At about 35 km from the gate at the turnoff for Reinhart Lake keep left to follow the Chemainus River. The turn is well marked by an old donkey engine.
At ~ 42 km from the gate, watch for a marked spur “C27” on the right. Lock in 4WD here. Proceed up C27 for 1.5 km and make a very sharp uphill right turn onto spur C29. Note that C29 can also be accessed directly from Copper Canyon 2.5 km beyond the C27 turn. From the C27/29 junction proceed a further 3.5 km right to the top of C29 being careful to keep right at a critical junction 2.0 km after turning on to it. Elevation at the top of C29 is 1,080 metres.
Current Road ConditionsAs well as patience with obdurate gatekeepers, come prepared with a sufficient amount of the same quality in reserve in case you have to walk the access spurs. Upper Copper Canyon Main has been worked very recently and winter blowdown and washouts are a non issue. As of mid June 2011, Copper Canyon Main is completely clear and 2-wheel driveable. C27 and C29 are both 4WD accessible. A major washout on C29 at the 1.3 km mark noted in January 2010 has been repaired and the road is currently accessible to about 800 metres elevation. It would look to be another 2 weeks before the road melts out right to the top parking area. Always check conditions with Timberwest beforehand.
Park at N48 56.807 W124 09.010 for the standard SE Ridge Route or a little lower at N48 56.913 W124 08.976 for the E Ridge option.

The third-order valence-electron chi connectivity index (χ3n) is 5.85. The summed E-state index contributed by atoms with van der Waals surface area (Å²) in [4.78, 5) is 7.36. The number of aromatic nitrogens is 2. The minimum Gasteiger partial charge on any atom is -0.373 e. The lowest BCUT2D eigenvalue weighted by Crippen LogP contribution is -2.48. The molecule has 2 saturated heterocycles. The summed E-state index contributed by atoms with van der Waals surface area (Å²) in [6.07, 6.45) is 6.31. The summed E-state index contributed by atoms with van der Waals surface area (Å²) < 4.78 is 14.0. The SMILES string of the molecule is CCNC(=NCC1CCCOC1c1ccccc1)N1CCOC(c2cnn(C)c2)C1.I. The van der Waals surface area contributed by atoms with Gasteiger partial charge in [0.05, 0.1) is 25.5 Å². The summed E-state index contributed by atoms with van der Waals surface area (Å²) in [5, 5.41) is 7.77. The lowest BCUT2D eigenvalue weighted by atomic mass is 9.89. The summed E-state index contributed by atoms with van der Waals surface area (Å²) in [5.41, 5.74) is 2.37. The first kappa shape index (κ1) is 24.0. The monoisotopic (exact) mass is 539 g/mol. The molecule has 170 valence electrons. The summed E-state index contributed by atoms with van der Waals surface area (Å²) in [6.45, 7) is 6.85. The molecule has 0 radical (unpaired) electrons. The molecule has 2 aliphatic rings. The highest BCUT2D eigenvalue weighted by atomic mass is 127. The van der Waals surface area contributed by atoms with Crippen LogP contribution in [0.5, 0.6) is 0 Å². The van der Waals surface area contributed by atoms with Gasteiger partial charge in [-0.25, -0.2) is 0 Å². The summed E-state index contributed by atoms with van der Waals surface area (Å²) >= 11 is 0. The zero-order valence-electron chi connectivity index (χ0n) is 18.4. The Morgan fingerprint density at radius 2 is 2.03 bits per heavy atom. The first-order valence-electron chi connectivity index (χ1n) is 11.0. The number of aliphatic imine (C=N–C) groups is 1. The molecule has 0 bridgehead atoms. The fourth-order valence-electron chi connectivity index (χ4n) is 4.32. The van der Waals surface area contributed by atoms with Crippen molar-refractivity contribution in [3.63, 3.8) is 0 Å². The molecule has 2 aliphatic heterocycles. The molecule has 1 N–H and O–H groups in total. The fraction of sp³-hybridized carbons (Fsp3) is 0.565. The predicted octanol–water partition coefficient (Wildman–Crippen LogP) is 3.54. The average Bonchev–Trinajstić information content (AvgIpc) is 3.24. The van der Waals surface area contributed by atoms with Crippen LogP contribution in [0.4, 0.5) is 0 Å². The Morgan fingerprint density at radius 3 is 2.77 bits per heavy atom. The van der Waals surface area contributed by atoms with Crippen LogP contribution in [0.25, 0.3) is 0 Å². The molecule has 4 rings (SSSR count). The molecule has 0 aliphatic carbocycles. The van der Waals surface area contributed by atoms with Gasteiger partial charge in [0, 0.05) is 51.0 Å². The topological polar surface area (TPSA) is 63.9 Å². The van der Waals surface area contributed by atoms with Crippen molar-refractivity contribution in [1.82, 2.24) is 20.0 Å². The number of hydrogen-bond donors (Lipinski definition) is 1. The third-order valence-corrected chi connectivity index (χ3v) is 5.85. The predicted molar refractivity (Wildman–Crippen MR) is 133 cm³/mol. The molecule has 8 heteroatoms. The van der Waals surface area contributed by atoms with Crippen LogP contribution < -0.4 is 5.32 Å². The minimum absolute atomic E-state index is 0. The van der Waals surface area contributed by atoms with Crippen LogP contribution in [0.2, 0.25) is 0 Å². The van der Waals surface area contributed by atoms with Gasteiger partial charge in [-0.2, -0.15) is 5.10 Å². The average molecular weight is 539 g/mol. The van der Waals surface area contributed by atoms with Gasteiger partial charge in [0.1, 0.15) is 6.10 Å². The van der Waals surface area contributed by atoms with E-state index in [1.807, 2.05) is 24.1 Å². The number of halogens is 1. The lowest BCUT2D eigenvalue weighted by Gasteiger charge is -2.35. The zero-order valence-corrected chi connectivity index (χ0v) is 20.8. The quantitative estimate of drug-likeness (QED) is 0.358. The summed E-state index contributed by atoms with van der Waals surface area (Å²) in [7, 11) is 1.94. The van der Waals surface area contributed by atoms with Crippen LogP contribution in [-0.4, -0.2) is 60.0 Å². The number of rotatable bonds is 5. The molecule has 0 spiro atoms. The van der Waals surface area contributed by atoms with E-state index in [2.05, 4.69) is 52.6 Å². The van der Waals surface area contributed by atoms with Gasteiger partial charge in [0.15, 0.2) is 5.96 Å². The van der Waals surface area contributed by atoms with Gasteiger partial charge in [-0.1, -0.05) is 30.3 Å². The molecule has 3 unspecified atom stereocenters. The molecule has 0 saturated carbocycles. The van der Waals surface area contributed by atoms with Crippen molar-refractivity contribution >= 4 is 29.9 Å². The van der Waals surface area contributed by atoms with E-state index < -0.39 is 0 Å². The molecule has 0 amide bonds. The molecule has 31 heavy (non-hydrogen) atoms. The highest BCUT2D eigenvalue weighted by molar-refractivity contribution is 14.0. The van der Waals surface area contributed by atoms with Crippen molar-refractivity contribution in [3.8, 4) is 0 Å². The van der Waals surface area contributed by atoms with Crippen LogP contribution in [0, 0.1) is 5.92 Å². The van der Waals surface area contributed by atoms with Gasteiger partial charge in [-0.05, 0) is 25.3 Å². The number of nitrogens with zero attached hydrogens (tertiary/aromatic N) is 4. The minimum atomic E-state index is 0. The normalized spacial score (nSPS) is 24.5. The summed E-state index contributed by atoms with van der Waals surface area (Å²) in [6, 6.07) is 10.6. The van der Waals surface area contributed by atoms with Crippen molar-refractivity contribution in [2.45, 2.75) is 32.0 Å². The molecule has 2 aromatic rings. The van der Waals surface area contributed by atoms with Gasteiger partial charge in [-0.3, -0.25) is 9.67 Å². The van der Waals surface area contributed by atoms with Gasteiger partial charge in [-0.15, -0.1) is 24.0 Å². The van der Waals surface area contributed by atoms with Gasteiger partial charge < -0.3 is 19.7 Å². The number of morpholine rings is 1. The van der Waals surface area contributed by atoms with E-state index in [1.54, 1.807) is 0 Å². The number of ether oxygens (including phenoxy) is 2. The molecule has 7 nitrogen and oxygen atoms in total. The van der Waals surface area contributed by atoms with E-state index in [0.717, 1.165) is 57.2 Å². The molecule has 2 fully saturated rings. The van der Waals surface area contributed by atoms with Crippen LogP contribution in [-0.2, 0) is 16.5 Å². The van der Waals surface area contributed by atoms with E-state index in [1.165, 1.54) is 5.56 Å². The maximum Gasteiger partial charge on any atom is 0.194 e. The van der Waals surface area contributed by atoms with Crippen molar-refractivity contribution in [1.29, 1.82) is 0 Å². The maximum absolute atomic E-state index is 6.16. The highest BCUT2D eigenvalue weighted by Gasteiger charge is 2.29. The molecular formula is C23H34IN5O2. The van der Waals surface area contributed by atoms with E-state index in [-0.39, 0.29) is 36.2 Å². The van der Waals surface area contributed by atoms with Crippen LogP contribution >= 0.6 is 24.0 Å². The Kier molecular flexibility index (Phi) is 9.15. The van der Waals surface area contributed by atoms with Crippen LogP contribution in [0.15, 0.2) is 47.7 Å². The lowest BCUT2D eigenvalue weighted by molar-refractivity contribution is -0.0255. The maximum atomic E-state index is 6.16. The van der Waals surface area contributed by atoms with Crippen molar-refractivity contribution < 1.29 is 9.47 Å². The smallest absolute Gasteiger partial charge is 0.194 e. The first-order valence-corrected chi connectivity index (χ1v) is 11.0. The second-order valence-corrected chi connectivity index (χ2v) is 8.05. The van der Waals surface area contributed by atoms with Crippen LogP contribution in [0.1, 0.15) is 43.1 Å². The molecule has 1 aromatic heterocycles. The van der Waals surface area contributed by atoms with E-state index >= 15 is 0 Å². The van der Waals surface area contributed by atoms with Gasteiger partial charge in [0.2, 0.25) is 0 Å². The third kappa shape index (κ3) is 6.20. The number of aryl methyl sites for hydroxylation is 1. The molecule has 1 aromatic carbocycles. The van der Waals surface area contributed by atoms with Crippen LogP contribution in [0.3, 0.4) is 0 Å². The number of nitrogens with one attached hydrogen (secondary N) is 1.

Summary of Summit Routes
The standard and shortest route to the summit of Mt Whymper.
Runs from the top of spur C29 west up the slash and into old growth above. Class 3 bluffs lead to open, gentler angled ridge hiking to the summit.
A longer and more challenging route than the SE ridge.
Usually used as part of a traverse of the massif. Start from the pass on Copper Canyon Main between Whymper and El Capitan Mountain to the southeast.
Access from an undriveable spur off the last hairpin bend on C29.
Several steep sections with at least 2 bushy Class 3/4 gullies on the upper ridge. A little flagging but no trail. Follow the line of least resistance.
Red TapeThe whole trip described above is on private land leased by the Crown to Timberwest Forest Corp. You should consult their website regarding road openings and closings before you go. A very useful number to have is the gatehouse at the entrance to Copper Canyon Road at 250-246-9808
As always, make sure that you have left a detailed trip plan with someone responsible. The RCMP and the appropriate SAR agency will respond in an emergency but it is up to you to have the mechanism in place that will initiate the call-out process if it becomes necessary.
Camping etcCurrently there is a ban on camping in the watershed. Mt Whymper is generally considered a day trip anyway. Fires are strictly prohibited. Giardia is well documented throughout Vancouver Island, so if you collect any water in the area, sterilise it by boiling or chemically.
Useful linksFor additional route information refer to Island Alpine – A Guide to The Mountains of Strathcona Park and Vancouver Island, Philip Stone, Wild Isle Publications, 2003, ISBN 0-9680766-5-3
For precise directions get hold of a copy of Backroad Mapbook. Volume III: Vancouver Island
Weather and other considerationsYoubou weather will likely reflect the most accurate forecast for Mt Whymper.
For winter trips consult Vancouver Island Avalanche Conditions